FRISCO, TEXAS — It only took a nondescript question for Joe Dineen to understand the task awaiting him.
“Do you have your suit?”
Mid-July trips to Texas for Big 12 Football Media Days are simply a part of Dineen’s routine by now, as he heads into his redshirt senior season with the Kansas football program.
“Yeah, I’ll be ready to go,” Dineen replied, confirming his third consecutive summer journey south, to represent his hometown college football program.
The conference’s leader in total tackles (137), tackles for loss (25.0) and solo tackles (93) in 2017, Dineen is as comfortable in a sharp ensemble as he is playing linebacker. He knew what to expect from reporters and TV and radio crews on Monday at Ford Center at The Star, KU’s day at the annual event.
Dineen has gone through it all enough that he even coached up teammates Steven Sims Jr. and Khalil Herbert, both of whom were first-time attendees.
“I am old, man,” the 22-year-old Free State High graduate said, grinning. “I’ve been here three years. This is always a great time. They treat us really well. It’s really fun.”
The locker room leader headed to his last go-round at the preseason shindig with an easygoing approach to the lights, microphones, cameras and stages, despite knowing questions about KU’s ongoing struggles and the job security of fourth-year head coach David Beaty awaited him and his teammates.
He made sure, too, that fellow Jayhawks Daniel Wise, Sims and Herbert entered the trip with similar methods.
“We’ll do our media training and stuff like that,” Dineen said of the players’ preparation for a day’s worth of questions, “and they’ll ask us some hard, hard questions. And I’ll be like, ‘Relax, it’s not all going to be that bad.’”
Even for the upbeat Dineen, though, the harshness of enduring so many on-the-field defeats put him in a place mentally this past winter where he considered leaving KU behind.
While his defensive teammates Wise and Dorance Armstrong Jr. examined the possibilities of declaring for the NFL Draft, Dineen did the same.
“I definitely looked at it. I think, more than anything, it was just a little bit of frustration after the type of season that we had last year,” he said in reference to KU ending 2017 with 11 consecutive defeats. “I just wanted to see. But coming back has been the best decision I think I could’ve made for my future playing football and just to help this team. I’m really excited to get things going in the fall.”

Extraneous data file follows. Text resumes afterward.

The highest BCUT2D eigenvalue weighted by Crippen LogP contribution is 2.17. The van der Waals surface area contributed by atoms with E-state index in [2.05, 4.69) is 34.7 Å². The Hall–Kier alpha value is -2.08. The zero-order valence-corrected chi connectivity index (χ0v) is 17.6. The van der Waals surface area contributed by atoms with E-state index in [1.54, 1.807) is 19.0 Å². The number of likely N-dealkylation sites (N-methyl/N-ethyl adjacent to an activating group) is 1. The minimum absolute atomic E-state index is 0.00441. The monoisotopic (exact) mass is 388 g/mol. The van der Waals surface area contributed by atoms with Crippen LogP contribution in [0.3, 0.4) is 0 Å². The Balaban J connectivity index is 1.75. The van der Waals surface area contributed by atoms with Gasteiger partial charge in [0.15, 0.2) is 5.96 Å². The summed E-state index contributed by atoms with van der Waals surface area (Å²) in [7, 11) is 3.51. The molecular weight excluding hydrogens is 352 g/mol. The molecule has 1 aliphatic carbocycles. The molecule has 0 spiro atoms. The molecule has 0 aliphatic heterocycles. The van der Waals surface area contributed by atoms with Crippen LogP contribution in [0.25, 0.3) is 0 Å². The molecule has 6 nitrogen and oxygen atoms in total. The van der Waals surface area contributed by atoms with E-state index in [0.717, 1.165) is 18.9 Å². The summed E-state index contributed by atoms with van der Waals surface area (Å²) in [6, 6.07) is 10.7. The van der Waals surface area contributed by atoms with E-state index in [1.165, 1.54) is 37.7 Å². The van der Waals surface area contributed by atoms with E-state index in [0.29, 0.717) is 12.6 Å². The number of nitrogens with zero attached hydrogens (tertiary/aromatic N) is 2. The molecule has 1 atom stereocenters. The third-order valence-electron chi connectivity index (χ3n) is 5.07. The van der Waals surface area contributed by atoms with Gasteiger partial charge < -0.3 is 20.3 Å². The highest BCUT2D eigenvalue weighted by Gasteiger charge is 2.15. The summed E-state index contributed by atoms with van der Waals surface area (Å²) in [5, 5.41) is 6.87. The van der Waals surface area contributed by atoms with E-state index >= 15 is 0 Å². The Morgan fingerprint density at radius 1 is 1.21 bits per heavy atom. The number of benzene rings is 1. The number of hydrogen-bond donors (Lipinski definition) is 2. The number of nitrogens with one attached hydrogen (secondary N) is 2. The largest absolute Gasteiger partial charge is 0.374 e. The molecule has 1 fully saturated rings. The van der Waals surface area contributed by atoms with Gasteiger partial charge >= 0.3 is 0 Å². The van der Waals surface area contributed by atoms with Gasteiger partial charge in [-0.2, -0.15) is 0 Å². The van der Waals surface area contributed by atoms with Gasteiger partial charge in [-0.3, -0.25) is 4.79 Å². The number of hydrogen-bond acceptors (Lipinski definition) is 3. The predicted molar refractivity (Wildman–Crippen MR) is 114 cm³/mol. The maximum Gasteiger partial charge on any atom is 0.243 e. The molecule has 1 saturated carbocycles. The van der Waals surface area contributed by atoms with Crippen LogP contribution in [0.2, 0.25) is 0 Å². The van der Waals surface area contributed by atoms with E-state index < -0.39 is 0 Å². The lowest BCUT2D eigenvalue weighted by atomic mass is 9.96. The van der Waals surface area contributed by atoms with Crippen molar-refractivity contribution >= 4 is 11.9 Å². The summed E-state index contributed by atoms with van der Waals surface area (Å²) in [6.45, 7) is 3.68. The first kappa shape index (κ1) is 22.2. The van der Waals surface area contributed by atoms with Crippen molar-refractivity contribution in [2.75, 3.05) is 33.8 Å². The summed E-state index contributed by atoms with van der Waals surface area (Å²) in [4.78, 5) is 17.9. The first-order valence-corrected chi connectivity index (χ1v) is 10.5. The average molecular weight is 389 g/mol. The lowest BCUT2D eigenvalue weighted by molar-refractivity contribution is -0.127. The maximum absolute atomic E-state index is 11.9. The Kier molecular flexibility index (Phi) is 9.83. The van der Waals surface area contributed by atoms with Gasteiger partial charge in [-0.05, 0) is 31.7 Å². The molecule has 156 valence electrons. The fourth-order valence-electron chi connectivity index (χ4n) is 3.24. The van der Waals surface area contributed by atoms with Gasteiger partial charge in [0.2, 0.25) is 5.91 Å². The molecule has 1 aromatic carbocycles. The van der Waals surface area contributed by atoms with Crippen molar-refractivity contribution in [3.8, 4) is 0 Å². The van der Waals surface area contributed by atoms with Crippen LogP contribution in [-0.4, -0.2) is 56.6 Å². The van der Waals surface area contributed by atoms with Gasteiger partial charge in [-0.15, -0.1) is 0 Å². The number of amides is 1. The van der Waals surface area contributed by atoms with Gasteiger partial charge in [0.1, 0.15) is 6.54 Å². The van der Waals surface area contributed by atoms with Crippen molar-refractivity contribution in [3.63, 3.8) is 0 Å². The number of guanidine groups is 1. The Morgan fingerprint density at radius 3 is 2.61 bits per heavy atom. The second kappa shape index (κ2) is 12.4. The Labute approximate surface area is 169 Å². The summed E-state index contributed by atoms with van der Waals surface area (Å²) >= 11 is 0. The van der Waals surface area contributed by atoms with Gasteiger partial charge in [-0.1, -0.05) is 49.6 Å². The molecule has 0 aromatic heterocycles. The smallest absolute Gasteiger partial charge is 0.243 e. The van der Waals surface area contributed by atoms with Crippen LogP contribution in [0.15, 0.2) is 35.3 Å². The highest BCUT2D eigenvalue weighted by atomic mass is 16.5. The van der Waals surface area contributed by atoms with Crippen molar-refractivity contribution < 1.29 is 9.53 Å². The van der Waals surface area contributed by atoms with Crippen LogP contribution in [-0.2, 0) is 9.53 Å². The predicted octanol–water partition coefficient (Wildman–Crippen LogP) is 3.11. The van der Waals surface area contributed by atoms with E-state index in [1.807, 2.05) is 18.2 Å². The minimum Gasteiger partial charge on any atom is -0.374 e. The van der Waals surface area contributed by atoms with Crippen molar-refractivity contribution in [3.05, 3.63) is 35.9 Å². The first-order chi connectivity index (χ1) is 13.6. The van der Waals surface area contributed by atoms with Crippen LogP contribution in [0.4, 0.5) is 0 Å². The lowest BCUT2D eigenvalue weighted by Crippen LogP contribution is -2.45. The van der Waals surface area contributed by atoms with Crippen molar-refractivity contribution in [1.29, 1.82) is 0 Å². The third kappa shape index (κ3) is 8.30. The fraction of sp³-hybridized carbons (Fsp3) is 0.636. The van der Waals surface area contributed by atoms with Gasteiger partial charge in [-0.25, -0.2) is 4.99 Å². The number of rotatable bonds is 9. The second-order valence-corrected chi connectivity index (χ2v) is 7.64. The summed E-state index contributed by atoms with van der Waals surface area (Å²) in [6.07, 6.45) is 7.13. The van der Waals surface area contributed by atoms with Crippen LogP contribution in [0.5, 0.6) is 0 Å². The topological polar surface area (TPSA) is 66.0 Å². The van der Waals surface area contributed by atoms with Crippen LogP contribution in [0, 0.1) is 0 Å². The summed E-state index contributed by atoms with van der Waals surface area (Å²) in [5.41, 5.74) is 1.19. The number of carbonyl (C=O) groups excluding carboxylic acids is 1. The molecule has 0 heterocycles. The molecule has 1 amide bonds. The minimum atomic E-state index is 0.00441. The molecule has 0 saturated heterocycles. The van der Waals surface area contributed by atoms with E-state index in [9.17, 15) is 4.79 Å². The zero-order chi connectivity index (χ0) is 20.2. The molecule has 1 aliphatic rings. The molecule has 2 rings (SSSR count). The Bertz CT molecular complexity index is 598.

Dineen worked through his exasperation by speaking with coaches and teammates, including Beaty, Wise, Sims Jr. and even Armstrong, who ultimately entered the draft and was selected in the fourth round by Dallas.
“Just knowing that other guys are going to be there and other guys are going to come back and we’re going to have a guy at the helm like Coach Beaty back,” Dineen said of what gave him some assurance. “Just a combination of all that stuff really just made my decision easy.”
With his fourth spring football behind him and his final fall as a KU football player ahead, Dineen feels much more optimistic now than he did in the wake of the 2017 season.
Asked to outline his expectations for KU’s defense and the 2018 campaign in general, Dineen stated lofty objectives.
“We want to go in and be the best defense in the Big 12. That’s our goal. We think, with the guys we have returning, that’s a real possibility,” said the veteran linebacker, one of nine defensive players who have starting experience.
“And just for our team, we want to win,” Dineen said. “We came here to win bowl games. I’m a fifth-year senior and I haven’t been to a bowl game yet. I’m not trying to go out like that. So I’m going to do everything I can to help my team win and we’re going to try to get to a bowl game and win a bowl game.”
On Tuesday, after he returned to Lawrence, the American Football Coaches Association named Dineen one of 169 nominees for the 2018 Allstate AFCA Good Works Team.
Dineen is in contention for the honor because of his efforts in the community. He has worked to raise awareness for childhood cancer and volunteered with organizations such as Just Food, Salvation Army and the Special Olympics, among others.